One of the thorough-going irritations of New York is that, for all its glories, one can’t help but feel that the individual, the human being, is simply not the priority there. This intriguing and worthwhile proposal from Massengale & Co, Dover Kohl & Partners, and H. Zeke Mermell, if executed, would go a long way to making the Upper East Side of Manhattan a much more people-friendly place.
It takes its inspiration from the Ramblas of Barcelona, one of the greatest streets in the world. While their written proposal (below) is couched in anti-car talk, I frankly don’t care about reducing auto use in New York City. The much more important priority is increasing people places in the city; that is, increasing the amount of public space in which it is clear that people have priority. (This will almost certainly have the same effect as the intention of reducing auto use, I’ll concede.) The city has taken some admirable steps in that direction in recent years (the increasing in pedestrian-oriented spaces, including previously unheard-of outdoors tables and chairs for the use of all and any).
The Yorkville Promenade proposal for Second Avenue is eminently suitable to its particular place and location, especially coupled with making First and Third Avenues bi-directional. It is a worthy attempt to tame and civilise streets that all too often feel quite inhumane, and should be enacted.
FOR SO MANY REASONS, we must reduce auto use in New York City. Studies for Mayor Bloomberg showed that living on a high-traffic avenue in Manhattan is un-healthy, particularly for our children. To add insult to injury, 80% of Manhattan residents do not own cars, and only 20% of our out-of-town commuters drive to work. Our ugly, unhealthy avenues are more for the benefit of others than Manhattan’s workers and residents.
Most Manhattanites live in small apartments and spend a lot of time in public life. When the weather is nice, we spend lots of money to dine next to places designers call “auto sewers”: noisy, smelly streets made to move cars quickly, with wide, one-way lanes and no parking at rush hour so that the speeding cars and trucks are inches from the sidewalk. It doesn’t make much sense.
Then there are the problems of Climate Change and Peak Oil. We have built our way of life on an inexpensive but non-renewable resource that is simultaneously starting to run out, becoming more expensive than we can afford and changing the earth for the worse.
The Yorkville Ramble is an idea for a new way to rebuild Second Avenue, after the completion of the new subway under construction below the avenue. Inspired by the famous Ramblas of Barcelona, the design gives the center of the wide avenue that was once two-way to a new car-free linear park for walking, biking, sitting, dining and people watching. Cafés and restaurants along Second Avenue would be licensed to have tables on the center island. Narrow traffic lanes and short term parking lanes to each side would let cars and deliveries come and go while eliminating speeding traffic from Second Avenue.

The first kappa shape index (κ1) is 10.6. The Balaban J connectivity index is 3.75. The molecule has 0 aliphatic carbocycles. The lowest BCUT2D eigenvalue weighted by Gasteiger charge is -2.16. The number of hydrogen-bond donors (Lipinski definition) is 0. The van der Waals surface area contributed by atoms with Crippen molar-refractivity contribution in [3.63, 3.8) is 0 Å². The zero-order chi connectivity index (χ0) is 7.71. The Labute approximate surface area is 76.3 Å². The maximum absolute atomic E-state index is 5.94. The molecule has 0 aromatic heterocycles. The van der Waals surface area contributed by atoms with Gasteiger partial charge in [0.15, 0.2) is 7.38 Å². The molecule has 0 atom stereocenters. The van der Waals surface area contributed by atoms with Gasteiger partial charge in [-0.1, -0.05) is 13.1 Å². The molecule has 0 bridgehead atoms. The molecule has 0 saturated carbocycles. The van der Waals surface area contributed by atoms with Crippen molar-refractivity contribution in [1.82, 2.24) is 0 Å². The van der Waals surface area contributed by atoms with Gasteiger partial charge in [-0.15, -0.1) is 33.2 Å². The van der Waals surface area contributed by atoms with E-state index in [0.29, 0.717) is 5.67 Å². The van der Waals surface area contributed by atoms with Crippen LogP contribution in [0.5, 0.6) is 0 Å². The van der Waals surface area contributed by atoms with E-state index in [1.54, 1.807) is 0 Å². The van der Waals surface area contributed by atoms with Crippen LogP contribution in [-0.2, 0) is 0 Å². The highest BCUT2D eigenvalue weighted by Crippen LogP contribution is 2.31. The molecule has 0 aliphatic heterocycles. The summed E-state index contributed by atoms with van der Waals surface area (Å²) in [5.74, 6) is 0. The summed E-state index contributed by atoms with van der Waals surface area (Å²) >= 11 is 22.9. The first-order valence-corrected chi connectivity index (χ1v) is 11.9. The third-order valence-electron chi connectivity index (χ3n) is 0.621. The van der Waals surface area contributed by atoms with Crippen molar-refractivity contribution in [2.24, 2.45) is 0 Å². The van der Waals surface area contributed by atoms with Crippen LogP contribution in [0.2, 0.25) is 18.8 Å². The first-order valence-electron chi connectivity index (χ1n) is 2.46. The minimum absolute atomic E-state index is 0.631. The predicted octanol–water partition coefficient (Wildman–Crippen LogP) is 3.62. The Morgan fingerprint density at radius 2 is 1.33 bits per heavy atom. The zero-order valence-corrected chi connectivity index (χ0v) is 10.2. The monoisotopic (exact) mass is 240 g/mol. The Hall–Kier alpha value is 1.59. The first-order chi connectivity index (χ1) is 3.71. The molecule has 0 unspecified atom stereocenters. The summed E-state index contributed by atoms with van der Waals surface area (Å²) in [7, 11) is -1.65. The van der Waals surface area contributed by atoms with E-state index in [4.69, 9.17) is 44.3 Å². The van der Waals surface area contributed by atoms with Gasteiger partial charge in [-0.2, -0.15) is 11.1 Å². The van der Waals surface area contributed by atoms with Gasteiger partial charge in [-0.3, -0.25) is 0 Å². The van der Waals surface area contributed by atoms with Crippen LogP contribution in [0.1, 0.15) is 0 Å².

Construction would be timed to work with the construction phasing for the subway, which will initially run from Sixty-Third Street to Ninety-Sixth Street. The Ramble would be a special place that enlivens the Manhattan grid, like Broadway on the Upper West Side and Park Avenue on the Upper East Side, with a vibrant street life unlike staid Park Avenue.
WEST OF THIRD AVENUE ON THE UPPER EAST SIDE, the introduction of Madison and Lexington Avenues into the normal city grid produced shorter blocks that made the grid more interesting for pedestrians and thereby increased the value of the real estate.
Yorkville’s longer blocks are less pedestrian-friendly, and Second and Third Avenues both used to have that New York oxymoron–the elevated subway–depressing real estate values and building quality for decades. In recent decades the area has boomed, and the Yorkville Ramble will give it a linear neighborhood center unique in New York City, drawing from both the neighborhood and the access provided by the new subway line.
Mayor Bloomberg and the New York City DOT have proposed a congestion zone for the city. London’s congestion zone shows that roads like the Second Avenue design proposed by the DOT will then be oversized and inappropriate for the amount of traffic they will have. First and Third Avenues could go back to being two-way, as they once were, and traffic would move in a more civilized fashion. We don’t need to make express auto routes in and out of the city when we have the best mass transit in the country.
The bicycle lane in the DOT’s new design for Second Avenue is a good idea, but the design for the road shown above is still a traffic engineer’s dream, with wide, one- way lanes and no parking shielding the pedestrian from the speeding cars, buses and trucks. Studies show that walkers don’t like the visual clutter of all the signs and multi-color lanes that the engineers want. Walkers also of course want wider sidewalks.
Second Avenue is currently torn up for the subway con- struction and its rebuilding will start in the next few years. Combined with changing attitudes and perceptions about the car in the city, that makes now the perfect time for a humane and beautiful new type of post- auto road for New York.